Read the full story from NPR.
This month, I ventured to ask the man behind the counter at a Whole Foods Market what kind of shrimp he was selling. “I don’t know,” he replied. “I think they’re just normal shrimp.” I glanced at the sustainable seafood guide on my phone. There were 80 entries for shrimp, none of them listed “normal.”
What about the cod? Was it Atlantic or Pacific? Atlantic. How was it caught? I asked. “I’m not sure,” he said, looking doubtfully at a creamy fish slab. “With nets, I think. Not with harpoons.”
The shrimp had a blue sticker shaped like a fish on it, which appeared to be some type of official approval. Plus, they were on sale. I bought half a pound.
I was using the Monterey Bay Aquarium’s Seafood Watch app, one of a handful of sustainable seafood guides which base their recommendations of sustainable seafood on a range of factors, including where the fish came from, how it was caught or farmed and how the local environment was affected. Spend an hour trying to make sense of these guides, and you may feel more confused than when you started — and guilty about putting an unsuspecting grocery employee on the spot.
Read the full story at Environmental Leader.
Bacardi’s 42Below Vodka brand’s circular economy initiative — the project collects used lemons, martini olives and other fruit waste from bars, turns it into liquid soap and sends it back to the bars for free — has diverted 400 kilograms of fruit waste from landfills since it launched in December 2016.
Read the full story from the University of Notre Dame.
Americans may be consuming fast food wrapped in paper treated with perfluorinated chemicals (PFCs) — the same chemicals used in stain-resistant products, firefighting materials and nonstick cookware, according to a new study published in the journal Environmental Science & Technology.
Further With Food is a website to find and share information and tools dedicated to reducing food loss and waste in the United States. This site provides a broad spectrum of users — from experts to novices — with high-quality information and proven solutions to reduce food loss and waste as well as a platform to share research, experiences, innovative approaches, and tools.
Read the full story in GreenBiz.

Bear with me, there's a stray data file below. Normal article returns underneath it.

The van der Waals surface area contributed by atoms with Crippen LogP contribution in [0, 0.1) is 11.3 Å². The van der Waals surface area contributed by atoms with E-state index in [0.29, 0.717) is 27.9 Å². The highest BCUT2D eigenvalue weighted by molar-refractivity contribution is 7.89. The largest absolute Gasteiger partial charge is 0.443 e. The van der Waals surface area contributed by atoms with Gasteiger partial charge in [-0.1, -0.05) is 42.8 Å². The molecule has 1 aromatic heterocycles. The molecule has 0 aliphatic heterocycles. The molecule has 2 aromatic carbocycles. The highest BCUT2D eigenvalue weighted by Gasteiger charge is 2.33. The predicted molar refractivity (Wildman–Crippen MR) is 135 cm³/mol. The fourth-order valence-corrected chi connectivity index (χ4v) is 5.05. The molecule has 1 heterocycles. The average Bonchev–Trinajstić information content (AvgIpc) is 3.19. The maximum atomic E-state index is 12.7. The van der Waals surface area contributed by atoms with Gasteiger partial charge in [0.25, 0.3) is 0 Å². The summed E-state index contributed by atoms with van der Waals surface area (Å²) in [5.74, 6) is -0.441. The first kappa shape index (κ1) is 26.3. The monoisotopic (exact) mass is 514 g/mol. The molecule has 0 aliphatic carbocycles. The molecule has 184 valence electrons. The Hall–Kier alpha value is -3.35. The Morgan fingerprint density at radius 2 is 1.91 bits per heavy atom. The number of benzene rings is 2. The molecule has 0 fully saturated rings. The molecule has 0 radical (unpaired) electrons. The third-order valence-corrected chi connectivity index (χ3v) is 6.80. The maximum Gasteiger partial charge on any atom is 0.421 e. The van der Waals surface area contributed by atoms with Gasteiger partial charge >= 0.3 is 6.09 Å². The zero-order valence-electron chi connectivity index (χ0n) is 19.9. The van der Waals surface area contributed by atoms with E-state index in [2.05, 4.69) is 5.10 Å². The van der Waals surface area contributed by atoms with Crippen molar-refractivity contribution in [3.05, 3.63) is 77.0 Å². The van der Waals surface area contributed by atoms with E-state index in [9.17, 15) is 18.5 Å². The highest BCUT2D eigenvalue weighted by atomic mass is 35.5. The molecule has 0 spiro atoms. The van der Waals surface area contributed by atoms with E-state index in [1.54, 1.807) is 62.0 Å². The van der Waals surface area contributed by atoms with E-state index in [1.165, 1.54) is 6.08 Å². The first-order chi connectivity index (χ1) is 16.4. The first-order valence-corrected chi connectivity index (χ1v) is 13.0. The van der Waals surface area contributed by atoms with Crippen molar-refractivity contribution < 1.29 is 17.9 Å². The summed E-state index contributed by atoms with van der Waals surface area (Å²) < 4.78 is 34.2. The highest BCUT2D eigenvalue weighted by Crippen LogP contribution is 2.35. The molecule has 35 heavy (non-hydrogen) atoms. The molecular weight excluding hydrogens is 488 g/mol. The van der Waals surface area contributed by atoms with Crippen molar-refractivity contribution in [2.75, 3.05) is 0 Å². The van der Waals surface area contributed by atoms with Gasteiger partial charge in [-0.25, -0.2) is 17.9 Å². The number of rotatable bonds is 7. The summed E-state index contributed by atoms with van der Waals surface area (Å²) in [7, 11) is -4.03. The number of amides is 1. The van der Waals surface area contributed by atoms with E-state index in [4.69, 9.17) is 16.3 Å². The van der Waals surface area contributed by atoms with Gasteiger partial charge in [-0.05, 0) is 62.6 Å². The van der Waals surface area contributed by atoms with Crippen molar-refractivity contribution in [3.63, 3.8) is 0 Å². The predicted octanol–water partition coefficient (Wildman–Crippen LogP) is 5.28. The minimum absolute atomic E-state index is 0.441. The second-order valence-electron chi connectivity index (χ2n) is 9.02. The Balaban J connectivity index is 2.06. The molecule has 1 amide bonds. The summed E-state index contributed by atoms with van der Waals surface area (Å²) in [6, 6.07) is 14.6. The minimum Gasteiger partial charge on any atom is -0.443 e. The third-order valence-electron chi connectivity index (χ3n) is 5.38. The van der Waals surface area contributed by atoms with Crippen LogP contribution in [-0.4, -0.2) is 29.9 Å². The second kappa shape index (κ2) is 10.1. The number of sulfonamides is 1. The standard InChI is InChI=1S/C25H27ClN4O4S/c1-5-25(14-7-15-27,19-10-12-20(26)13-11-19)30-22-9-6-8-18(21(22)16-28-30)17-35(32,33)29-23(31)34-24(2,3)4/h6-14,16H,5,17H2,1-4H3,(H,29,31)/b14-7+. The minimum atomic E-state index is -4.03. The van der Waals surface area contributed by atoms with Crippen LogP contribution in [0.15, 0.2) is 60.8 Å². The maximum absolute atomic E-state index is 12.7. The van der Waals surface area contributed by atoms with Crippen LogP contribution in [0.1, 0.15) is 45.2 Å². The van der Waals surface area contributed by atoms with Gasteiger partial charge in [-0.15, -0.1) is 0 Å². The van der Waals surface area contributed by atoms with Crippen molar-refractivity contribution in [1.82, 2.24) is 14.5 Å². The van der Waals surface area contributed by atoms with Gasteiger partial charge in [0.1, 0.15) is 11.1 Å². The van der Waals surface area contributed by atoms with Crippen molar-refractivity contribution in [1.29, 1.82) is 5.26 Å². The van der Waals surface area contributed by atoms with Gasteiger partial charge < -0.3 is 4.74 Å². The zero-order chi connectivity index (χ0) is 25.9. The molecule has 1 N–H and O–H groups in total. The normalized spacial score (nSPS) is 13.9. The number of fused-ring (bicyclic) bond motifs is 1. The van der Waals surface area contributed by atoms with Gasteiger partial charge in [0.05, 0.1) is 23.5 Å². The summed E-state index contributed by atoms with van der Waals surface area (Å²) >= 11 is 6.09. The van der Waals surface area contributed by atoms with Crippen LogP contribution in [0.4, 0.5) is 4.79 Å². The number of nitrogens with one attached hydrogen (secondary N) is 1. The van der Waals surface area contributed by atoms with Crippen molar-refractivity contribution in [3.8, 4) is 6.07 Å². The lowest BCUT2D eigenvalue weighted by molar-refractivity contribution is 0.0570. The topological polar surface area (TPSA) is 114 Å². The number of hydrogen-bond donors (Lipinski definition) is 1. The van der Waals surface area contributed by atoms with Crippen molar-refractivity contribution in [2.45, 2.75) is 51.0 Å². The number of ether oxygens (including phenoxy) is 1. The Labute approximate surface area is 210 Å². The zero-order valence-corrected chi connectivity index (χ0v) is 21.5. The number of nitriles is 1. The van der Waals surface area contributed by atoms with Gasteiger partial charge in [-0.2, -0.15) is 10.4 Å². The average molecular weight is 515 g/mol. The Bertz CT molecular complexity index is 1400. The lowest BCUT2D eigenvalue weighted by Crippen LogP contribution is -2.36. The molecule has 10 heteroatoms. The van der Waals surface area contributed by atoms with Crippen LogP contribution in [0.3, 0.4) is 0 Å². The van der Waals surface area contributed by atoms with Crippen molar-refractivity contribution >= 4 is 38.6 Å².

While most specialty coffee pros obsess over the transformative quality of the world’s favorite drupe, it’s not every day you find a roasting brand equally focused on the environment. And yet some forward-thinking coffee roasters and retailers are asking what they can do to reduce their carbon footprint — for good reason.
Experts tell us that climate change is already beginning to have a substantial impact on the coffee-producing regions of the world. As temperatures rise and weather patterns change, existing coffee lands could decrease in size by as much as 50 percent over the next three decades, say organizations such as Conservation International. As coffee farms move up mountains to escape rising temperatures, the resulting deforestation could exacerbate the problem even more.
Ironically, coffee is one of a number of industries that are aggravating the problem by producing large quantities of greenhouse gas (GHG). A 2012 study (PDF) that followed coffee from Costa Rica to Europe showed that 53 percent of GHGs produced by the coffee industry occur on the roaster side, in cafes, through activities such as heating water, turning on the lights and producing waste in the form of to-go materials.
Read the full story in Full Service Restaurants.
In June, five of the top Bay Area chefs collaborated on a “Waste Not, Want Not” dinner, held at The Perennial in San Francisco. Organized by the Natural Resources Defense Council (nrdc), the benefit had a two-fold goal: to raise money and to showcase a stellar meal made largely using leftover foods.
The chefs—Dominique Crenn of Atelier Crenn, Nick Balla and Cortney Burns of Bar Tartine, Traci Des Jardins of Jardinière, and Chris Kiyuna of The Perennial—each prepared an appetizer and an entrée, and Chef Kiyuna prepared a dessert.
During the event, the chefs talked to guests about the food and the chefs’ personal philosophies about food waste.
Read the full post from U.S. EPA.
The Green Dining Alliance (GDA) has always encouraged our member restaurants to minimize their food waste by reducing portion sizes and composting food waste. So when we heard that EPA was co-leading a new initiative to reduce U.S. food waste by 50 percent by 2030, we had to get involved. The GDA joined EPA’s Food Recovery Challenge as an Endorser, promoting the challenge by suggesting our members to join up as Participants.